Field-programmable gate arrays (FPGAs) are in strong demand thanks to their versatility. The programmable nature of these chips means they can be wired to tackle specific applications after they are manufactured, making them ideal for deployment in data centers to accelerate artificial intelligence workloads. This is one of the reasons FPGA sales are expected to jump from just under $6 billion last year to almost $10 billion in 2023, according to one estimate.

The secular growth of this market should be great news for Xilinx (NASDAQ:XLNX), which has dominated bigger rival Intel (NASDAQ:INTC) in the FPGA market. FPGA pure-play specialist Xilinx controlled nearly 60% of the market at the end of 2017, with Intel commanding the rest. But it looks like the status quo has started changing.

A processor inside an integrated circuit.

Image Source: Getty Images.

Intel is turning the tables

Intel's programmable solutions group (PSG) revenue shot up 18% year over year during the second quarter to $517 million thanks to strong demand for its FPGAs in the data center. In fact, Chipzilla claims that its data center sales within PSG have now more than doubled for two quarters in a row.

As such, Intel is now clocking an annual revenue run rate of over $2 billion in FPGAs, which is pretty close to Xilinx's trailing-12-month revenue of $2.5 billion. So the gap between the two companies isn't much right now, and it might not be long before Intel overtakes Xilinx in this market. This seems a bit surprising as Xilinx reportedly enjoys an 18-month technology lead over Intel in FPGAs, but the latter has been outgrowing its nemesis of late.

Xilinx's revenue in the latest quarter grew 14% year over year, trailing Intel's growth. What's more, a closer look indicates that Intel's FPGA business has been growing at a faster pace than Xilinx in recent quarters.

Chart comparing the growth of Intel's PSG business and Xilinx's overall business.

Data from Xilinx and Intel quarterly reports, Chart by author. PSG = Programmable Solutions Group.

So Intel has managed to upstage Xilinx despite being behind on the FPGA technology curve. However, Xilinx has a new weapon up its sleeve in the form of Project Everest. The FPGA specialist could start shipping chips based on the more efficient 7-nanometer manufacturing node as soon as next year.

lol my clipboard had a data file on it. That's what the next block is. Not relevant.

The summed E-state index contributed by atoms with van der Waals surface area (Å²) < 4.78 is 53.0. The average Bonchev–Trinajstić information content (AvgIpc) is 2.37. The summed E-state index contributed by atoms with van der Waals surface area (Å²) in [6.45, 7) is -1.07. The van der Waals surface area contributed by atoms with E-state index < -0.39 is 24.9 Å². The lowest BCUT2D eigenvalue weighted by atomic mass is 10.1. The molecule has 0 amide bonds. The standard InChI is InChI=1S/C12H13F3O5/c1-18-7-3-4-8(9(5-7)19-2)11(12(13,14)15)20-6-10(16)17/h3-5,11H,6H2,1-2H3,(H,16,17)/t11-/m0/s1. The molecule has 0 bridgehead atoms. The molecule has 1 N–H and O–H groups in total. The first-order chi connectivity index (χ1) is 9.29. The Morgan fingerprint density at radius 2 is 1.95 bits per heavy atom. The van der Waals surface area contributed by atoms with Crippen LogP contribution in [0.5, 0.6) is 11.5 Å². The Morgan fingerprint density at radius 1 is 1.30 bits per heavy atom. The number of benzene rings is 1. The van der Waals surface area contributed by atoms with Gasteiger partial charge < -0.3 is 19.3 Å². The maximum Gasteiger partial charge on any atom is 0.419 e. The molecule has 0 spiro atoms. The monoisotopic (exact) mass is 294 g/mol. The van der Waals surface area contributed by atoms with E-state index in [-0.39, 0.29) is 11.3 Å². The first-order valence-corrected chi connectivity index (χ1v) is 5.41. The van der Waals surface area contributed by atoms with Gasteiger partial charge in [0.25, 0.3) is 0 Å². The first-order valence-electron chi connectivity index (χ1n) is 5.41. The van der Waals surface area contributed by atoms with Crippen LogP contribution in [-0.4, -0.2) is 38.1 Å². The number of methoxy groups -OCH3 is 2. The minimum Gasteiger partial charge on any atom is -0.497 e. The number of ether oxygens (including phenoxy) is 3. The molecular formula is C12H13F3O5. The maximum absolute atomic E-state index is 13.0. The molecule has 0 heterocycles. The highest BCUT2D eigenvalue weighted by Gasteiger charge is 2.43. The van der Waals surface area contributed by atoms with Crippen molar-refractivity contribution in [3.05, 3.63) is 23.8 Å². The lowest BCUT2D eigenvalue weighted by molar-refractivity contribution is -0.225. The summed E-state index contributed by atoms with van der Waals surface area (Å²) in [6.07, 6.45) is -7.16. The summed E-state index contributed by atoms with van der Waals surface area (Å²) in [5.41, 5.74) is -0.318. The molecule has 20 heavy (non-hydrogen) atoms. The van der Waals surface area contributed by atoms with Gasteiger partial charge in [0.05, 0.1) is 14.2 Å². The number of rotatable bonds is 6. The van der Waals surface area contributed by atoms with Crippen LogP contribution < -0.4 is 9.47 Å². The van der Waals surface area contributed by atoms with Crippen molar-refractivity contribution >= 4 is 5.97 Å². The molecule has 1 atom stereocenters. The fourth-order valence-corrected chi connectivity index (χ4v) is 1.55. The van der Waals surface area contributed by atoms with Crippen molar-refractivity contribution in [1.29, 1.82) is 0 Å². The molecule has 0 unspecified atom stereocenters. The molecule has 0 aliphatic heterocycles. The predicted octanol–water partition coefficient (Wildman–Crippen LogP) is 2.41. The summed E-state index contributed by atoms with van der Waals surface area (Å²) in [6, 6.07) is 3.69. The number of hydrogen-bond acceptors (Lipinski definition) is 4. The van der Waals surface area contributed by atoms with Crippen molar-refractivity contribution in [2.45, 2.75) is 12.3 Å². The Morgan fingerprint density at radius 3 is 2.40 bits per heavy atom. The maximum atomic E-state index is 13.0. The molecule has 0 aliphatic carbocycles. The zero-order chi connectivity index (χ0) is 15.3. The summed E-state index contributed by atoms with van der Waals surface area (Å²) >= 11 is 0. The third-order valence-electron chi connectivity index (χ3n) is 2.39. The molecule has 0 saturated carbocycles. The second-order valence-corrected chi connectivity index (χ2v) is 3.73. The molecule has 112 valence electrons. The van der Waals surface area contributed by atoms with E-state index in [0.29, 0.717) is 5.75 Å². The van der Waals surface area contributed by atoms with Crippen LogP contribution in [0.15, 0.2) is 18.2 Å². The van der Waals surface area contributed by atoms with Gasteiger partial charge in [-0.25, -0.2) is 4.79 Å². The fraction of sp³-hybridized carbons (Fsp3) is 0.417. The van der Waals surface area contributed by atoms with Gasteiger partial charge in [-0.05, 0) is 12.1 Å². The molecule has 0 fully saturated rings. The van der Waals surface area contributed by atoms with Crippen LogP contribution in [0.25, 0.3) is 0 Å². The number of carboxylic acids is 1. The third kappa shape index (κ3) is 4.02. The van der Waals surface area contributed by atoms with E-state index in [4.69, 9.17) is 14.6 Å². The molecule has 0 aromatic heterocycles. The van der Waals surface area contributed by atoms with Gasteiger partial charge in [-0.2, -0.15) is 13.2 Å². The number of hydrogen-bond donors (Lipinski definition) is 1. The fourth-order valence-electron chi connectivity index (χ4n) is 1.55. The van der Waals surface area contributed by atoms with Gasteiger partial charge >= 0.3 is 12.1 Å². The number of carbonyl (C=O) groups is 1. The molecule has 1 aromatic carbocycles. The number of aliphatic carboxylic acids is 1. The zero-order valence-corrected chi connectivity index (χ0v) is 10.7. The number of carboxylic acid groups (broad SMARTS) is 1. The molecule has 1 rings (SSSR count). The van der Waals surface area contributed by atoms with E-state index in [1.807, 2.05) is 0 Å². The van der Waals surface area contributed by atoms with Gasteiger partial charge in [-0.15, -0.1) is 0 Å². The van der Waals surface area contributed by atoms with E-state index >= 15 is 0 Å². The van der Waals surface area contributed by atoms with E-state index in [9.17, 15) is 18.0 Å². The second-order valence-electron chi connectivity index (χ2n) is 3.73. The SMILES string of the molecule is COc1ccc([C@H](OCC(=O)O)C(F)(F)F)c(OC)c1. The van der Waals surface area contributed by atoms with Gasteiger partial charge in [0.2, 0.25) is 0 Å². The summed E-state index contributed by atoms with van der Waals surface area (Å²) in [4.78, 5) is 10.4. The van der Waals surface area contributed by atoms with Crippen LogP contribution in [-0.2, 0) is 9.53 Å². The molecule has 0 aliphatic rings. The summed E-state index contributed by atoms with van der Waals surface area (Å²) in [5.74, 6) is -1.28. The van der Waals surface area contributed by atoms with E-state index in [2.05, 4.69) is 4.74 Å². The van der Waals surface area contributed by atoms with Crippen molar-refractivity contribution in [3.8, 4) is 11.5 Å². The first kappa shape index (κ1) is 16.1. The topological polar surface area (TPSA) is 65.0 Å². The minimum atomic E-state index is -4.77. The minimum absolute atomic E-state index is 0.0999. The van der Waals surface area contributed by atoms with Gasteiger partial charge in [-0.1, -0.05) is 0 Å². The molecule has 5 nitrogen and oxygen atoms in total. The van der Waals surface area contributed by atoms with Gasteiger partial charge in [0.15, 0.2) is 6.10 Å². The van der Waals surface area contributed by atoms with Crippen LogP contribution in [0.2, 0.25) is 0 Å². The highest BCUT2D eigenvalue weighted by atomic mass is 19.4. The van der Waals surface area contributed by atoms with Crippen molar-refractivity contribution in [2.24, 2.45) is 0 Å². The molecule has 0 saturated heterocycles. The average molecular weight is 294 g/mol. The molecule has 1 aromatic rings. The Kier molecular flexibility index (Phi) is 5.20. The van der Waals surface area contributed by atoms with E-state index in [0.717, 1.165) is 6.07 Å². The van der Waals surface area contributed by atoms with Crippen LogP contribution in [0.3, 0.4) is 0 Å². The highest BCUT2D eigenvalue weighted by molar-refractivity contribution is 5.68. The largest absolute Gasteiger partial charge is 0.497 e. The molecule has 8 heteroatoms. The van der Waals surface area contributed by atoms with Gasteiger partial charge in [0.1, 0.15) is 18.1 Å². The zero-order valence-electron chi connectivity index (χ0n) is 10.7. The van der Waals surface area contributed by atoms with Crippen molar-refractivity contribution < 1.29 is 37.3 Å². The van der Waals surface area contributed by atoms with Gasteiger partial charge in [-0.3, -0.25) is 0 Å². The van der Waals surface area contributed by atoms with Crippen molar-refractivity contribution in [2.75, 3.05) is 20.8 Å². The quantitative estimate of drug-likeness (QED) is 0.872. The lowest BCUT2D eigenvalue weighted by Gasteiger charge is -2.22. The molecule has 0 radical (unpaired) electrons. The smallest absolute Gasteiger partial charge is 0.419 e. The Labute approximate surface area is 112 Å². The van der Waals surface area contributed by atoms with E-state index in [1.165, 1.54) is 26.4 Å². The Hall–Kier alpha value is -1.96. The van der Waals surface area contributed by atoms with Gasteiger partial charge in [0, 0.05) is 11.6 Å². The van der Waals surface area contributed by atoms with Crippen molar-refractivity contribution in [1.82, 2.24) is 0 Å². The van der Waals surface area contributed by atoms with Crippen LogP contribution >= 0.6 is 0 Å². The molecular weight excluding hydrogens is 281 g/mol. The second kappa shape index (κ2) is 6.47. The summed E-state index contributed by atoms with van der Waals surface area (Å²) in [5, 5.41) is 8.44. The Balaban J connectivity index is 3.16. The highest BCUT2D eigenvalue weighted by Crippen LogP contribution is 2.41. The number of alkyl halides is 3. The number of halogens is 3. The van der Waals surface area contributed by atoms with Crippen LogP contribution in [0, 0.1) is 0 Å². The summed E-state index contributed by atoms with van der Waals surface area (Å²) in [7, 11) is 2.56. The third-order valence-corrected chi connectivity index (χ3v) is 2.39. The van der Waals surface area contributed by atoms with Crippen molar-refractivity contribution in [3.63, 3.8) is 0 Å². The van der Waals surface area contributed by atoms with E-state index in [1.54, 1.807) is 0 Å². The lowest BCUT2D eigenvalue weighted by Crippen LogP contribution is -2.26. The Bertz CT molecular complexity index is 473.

Intel, meanwhile, will be stuck with the 3-year-old 14nm process for a while, provided it doesn't delay its latest target of launching 10nm chips by the end of 2019. Intel's chief engineering officer, Murthy Renduchintala, believes that the company's 10nm data center products will hit the shelves "shortly after" the PC chips, which means that it might be close to another two years before we see a new-gen Intel FPGA.

But Chipzilla won't let this disadvantage hurt its FPGA momentum as it has found a new way to attract customers.

Intel pulls a rabbit out of the hat

Intel recently acquired semiconductor manufacturer eASIC, which makes customizable chips for deployment in cloud computing and other wireless environments for an undisclosed sum. This move is expected to help Intel address a major problem with FPGAs.

The fact that FPGAs can be customized to perform specific tasks has boosted their popularity as they are more efficient at executing AI applications. But they need to be transformed into ASICs once an application doesn't need customization.

In simpler words, once an application has stopped changing, it has to be run using chips that are more structured in nature to deliver better performance and consume lower power. Application-specific integrated circuits (ASICs) are well-equipped to handle the post FPGA stage because of their power efficiency and ability to be configured quickly.

This is where Intel's acquisition of eASIC comes into play. Dan McNamara, the general manager of Intel's Programmable Solutions Group, told VentureBeat that eASIC's software will enable a smooth transition from FPGAs to ASICs. As such, Intel is looking to offer an end-to-end solution to customers that begin with FPGAs and finally use ASICs to tackle data-heavy applications in the cloud or aid the deployment of faster wireless networks.

The big picture

The bottom line is that Intel is looking beyond FPGAs to lock in customers from the beginning to the end of the deployment. This is a smart ploy as an integrated solution could help it score more customers over Xilinx despite the technological disadvantage.

AMD is busy making inroads into both PCs and servers, two markets that Intel has traditionally dominated, so Chipzilla needs to find new ways to grow the business, and FPGAs present one such opportunity as they are expected to overtake graphics cards for accelerating AI workloads.